In fact, as will be seen, we have not been "throwing dollars at problems," particularly black problems. The President may believe it, and a majority of the voters almost certainly do; but it is not so.

The second element in the Nixon myth is derived from the first: those profligate programs corrupted people's self-reliance and resulted in permissiveness, rising drug addiction, skyrocketing welfare rolls. In Nixon's view in "the thoughts of the sixties . . . it was the government's job every time there was a problem, to make people more dependent upon it to give away to their whims. The welfare mess is an example. The escalation of the numbers on welfare, much of it is a result simply of,running down what I call the work ethic." This federal attitude led to an "enormous move toward permissiveness, which led to the escalation in drugs in this country."

Mr. Nixon, and the majority of hard-working voters, think they know that federal permissiveness caused the increase in the welfare rolls and drug addiction. They are, as will be seen, wrong.

The third and most political element of the Nixon myth is an attack upon "a breakdown in frankly what I would call the leadership class of this country." These are the members of "the limousine liberal set" (Nixon uses here the phrase immortalized by Mario Procaccino in that New York mayoralty race) which is found in the Northeast, their "playground." Their error lies in "not .recognizing that above everything else you must not weaken a people's character." Nixon proclaims, in an extraordinarily authoritarian image, that he will not make this error: "The average American is just like the child in the family. You give him some responsibility and he is going to amount to something. If, on the other hand, you make him completely dependent and pamper him and cater to him too much, you are doing to make him soft, spoiled and eventually a very weak individual."

These charges are partly mythic. If anything, it is Nixon who has followed policies which -- by adding 2 million to the unemployment rolls and more than 1 million to the number of the poor -- have increased dependency in America. But the assertion that the affluent liberals, who loomed so large in the McGovern entourage, are out of contact with the mass of the people is partly accurate. One of the most important reasons for the President's landslide was that that truth was placed in a social context wherein millions drew Nixon's mythic conclusions from it.

However, before focusing on the political consequences of the Nixon myth, it is important to take a closer look at its flawed premises. In Lyndon Johnson's farewell budget, presented in January 1969, just before Nixon took office, there is an accounting of the increase in federal spending during his full term. Between 1964. and 1968, Washington more than doubled its spending for major social programs, investing 37.4 billion in them in 1968. That would seem to substantiate the Nixon image of a bureaucracy which threw money at problems. But 40 per cent of that total, or 14.4 billion, went to increases in social insurance programs, and 33 per cent, or 11.2 billion, went to health, primarily to Medicare or Medicaid. That is, more than three-quarters of the increase in federal outlays between 1964 and 1968 .went to programs which have the overwhelming support of the American people, including the support of a majority of those who voted for Nixon.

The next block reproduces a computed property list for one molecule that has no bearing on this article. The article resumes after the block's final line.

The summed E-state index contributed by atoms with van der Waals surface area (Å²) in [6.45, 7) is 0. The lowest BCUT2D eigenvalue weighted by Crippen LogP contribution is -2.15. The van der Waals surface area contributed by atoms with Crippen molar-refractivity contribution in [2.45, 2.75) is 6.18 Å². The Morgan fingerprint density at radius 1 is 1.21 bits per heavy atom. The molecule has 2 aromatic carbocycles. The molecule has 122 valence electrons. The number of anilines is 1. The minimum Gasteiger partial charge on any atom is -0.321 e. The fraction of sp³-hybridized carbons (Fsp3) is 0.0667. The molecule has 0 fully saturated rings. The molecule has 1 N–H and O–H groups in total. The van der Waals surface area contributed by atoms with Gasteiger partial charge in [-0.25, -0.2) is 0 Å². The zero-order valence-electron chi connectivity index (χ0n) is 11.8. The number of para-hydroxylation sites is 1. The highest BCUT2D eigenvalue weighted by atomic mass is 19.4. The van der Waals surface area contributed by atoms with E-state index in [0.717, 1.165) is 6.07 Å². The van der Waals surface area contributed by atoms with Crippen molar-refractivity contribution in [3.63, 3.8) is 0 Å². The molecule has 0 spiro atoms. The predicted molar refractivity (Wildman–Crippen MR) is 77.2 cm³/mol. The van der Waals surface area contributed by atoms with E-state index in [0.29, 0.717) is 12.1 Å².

The other increments in those years were much more modest. There was a 2.5 billion increase in welfare spending; 5.6 billion,was added to education and manpower programs; 1.1 billion more for low and moderate" income housing; and 2.4 billion,for community and regional development. "Excluding special' Vietnam costs and the self-financed social insurance trust-funds," the Johnson budget concluded, "outlays have been declining, as a share of the nation's output."

Why, then, if the actual expenditures from Washington did not rise very fast in the 1960s do so many people believe that they did? The answer, I think, is that the Johnson administration gave the rhetorical impression of much more innovation than was actually taking place. The gains under Johnson were quite real in areas like medicine and education, and unemployment was substantially reduced: But how many citizens know that the bold plan of 1968 to have the federal government make certain that 2.6 million units of low-cost housing would be built in the next ten years never went beyond the stage of pious wish (albeit a pious wish passed into law)? So it was with the blacks and other minorities; yery important progress was made in open accommodations and voting rights, but the basically inferior position of the Negro in the American economy did not change.